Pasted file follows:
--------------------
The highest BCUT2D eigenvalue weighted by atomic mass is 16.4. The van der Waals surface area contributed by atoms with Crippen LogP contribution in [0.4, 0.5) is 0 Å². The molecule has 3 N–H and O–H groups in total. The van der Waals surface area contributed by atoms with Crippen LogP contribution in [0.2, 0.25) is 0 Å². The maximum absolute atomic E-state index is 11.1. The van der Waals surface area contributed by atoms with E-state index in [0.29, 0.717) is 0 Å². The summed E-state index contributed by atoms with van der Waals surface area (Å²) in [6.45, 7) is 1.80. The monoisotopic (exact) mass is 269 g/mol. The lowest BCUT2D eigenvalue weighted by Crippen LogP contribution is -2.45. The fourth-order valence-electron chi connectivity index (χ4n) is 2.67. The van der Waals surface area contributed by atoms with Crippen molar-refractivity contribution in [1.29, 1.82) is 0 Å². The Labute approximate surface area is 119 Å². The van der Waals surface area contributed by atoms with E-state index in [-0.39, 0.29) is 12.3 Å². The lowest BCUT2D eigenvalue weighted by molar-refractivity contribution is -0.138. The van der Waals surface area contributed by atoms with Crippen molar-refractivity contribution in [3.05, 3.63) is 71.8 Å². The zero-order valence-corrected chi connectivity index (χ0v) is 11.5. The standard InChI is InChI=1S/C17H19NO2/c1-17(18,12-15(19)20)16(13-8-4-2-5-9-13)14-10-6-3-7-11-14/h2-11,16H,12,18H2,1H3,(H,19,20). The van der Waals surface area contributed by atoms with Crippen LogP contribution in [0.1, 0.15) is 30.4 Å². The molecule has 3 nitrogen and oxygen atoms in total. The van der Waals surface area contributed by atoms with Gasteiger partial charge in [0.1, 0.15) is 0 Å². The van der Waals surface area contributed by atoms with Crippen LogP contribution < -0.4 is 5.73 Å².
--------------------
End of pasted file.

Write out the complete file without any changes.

The highest BCUT2D eigenvalue weighted by atomic mass is 16.4. The van der Waals surface area contributed by atoms with Crippen LogP contribution in [0.4, 0.5) is 0 Å². The molecule has 3 N–H and O–H groups in total. The van der Waals surface area contributed by atoms with Crippen LogP contribution in [0.2, 0.25) is 0 Å². The maximum absolute atomic E-state index is 11.1. The van der Waals surface area contributed by atoms with E-state index in [0.29, 0.717) is 0 Å². The summed E-state index contributed by atoms with van der Waals surface area (Å²) in [6.45, 7) is 1.80. The monoisotopic (exact) mass is 269 g/mol. The lowest BCUT2D eigenvalue weighted by Crippen LogP contribution is -2.45. The fourth-order valence-electron chi connectivity index (χ4n) is 2.67. The van der Waals surface area contributed by atoms with Crippen molar-refractivity contribution in [1.29, 1.82) is 0 Å². The Labute approximate surface area is 119 Å². The van der Waals surface area contributed by atoms with E-state index in [-0.39, 0.29) is 12.3 Å². The lowest BCUT2D eigenvalue weighted by molar-refractivity contribution is -0.138. The van der Waals surface area contributed by atoms with Crippen molar-refractivity contribution in [3.05, 3.63) is 71.8 Å². The zero-order valence-corrected chi connectivity index (χ0v) is 11.5. The standard InChI is InChI=1S/C17H19NO2/c1-17(18,12-15(19)20)16(13-8-4-2-5-9-13)14-10-6-3-7-11-14/h2-11,16H,12,18H2,1H3,(H,19,20). The van der Waals surface area contributed by atoms with Crippen LogP contribution in [0.1, 0.15) is 30.4 Å². The molecule has 3 nitrogen and oxygen atoms in total. The van der Waals surface area contributed by atoms with Gasteiger partial charge in [0.1, 0.15) is 0 Å². The van der Waals surface area contributed by atoms with Crippen LogP contribution < -0.4 is 5.73 Å².